Word Count 499
By Sharon Collins
In the dreaming-dark Sister returns to me. I lean against her for warmth as we sit on the ledge at the cave’s mouth, watching the moon dance on the waves. We are happy and we are playing our favorite game. It is a singing game. At first our song is soft and sends no echoes back from the cliff walls. I begin by singing my name-song high; Sister sings her name-song higher. I sing low; she sings lower. I sing fast; she sings faster. I sing slow; she sings slower. I sing loud; she sings louder until the echo of our name-song fills the sky and sends the dark-wings fluttering around our heads. It is a game I love to play, but I never win. Sister’ song is much more beautiful than mine. I am lucky she shares it with me.
In the dreaming-dark Sister is with me still. I rub her belly and scratch behind her ears. She growls and bites at my toes, but she does not hurt me. She would never hurt me. Her warm tongue tickles and we roll back into the cave, in a tangle. Suddenly, I hear other voices singing. They are not like mine; they are beautiful like Sister’s. I have never heard such voices. We stop our play-battle. Sister takes her paws from my back letting me lift my head. I see them, little ones, singing with their noses pointed to the stars. They stop their song when they see me and tumble over each other to reach the safety of Sister’s side. One, the bravest, the color of the deep forest pine-shadows, peeks out at me. One, the color of frost on the sand, turns and shakes its tiny tail at me. And one, the brindled color of Sister’s Mother’s fur, trembles between her paws. Sister pushes them closer to me. Nose to nose we stare into each other’s eyes. They lose their fear of me as they sniff and chew on my hair which is very long and spread about me . I hold very still listening to Sister’s voice inside my head. She tells me they are her children given to her by Shadow. She sings their name-songs, Frost-Shadow, Pine-Shadow, and Smoke-Shadow. Frost and Pine are girls like me. Smoke is a boy like his father. Sister says I may, so I reach for them but gather only emptiness into my arms. Saddened, I wake myself from the dreaming-dark. I want to cry as I reach out my hand, hoping to feel Sister’s warmth, knowing I will not. This waking I do not cry. The joy of the dreaming-dark was true. I am no longer alone.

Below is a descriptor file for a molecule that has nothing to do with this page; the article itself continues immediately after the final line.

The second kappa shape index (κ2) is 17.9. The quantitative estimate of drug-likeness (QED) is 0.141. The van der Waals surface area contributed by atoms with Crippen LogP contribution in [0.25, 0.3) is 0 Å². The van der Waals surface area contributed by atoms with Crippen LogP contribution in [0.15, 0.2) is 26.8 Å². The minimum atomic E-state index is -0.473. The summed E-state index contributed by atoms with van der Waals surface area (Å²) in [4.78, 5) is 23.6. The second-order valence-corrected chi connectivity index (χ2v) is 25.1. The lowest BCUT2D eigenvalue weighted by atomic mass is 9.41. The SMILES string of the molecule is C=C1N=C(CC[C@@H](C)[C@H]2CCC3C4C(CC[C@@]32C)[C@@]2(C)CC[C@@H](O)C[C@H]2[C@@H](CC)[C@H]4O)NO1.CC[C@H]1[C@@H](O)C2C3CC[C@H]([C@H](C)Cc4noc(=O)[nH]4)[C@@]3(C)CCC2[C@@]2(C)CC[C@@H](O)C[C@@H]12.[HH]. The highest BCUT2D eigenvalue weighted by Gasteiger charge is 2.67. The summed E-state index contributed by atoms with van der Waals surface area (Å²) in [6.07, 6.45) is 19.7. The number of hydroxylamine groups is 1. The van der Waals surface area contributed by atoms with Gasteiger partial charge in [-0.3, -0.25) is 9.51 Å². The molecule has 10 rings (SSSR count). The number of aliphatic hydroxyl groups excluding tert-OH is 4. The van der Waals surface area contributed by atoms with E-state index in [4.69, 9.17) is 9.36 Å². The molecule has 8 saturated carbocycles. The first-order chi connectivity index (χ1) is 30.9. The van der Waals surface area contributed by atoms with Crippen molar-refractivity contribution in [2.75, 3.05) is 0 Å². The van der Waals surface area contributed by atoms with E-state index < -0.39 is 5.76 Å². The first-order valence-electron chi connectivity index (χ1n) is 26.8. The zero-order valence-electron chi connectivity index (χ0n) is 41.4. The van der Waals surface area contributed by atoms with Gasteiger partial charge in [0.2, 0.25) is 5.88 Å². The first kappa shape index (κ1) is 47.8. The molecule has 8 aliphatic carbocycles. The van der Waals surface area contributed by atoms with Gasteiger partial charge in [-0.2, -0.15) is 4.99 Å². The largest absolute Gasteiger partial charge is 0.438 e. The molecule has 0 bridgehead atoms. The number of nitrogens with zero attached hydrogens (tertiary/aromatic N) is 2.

I do not leave for the Great Clan-Gathering. The little ones cannot travel far, especially Smoke who is much smaller than his sisters. My family will stay in our cave, safe, and warm, and dry at the edge of the Great Water and make plans for what is to come.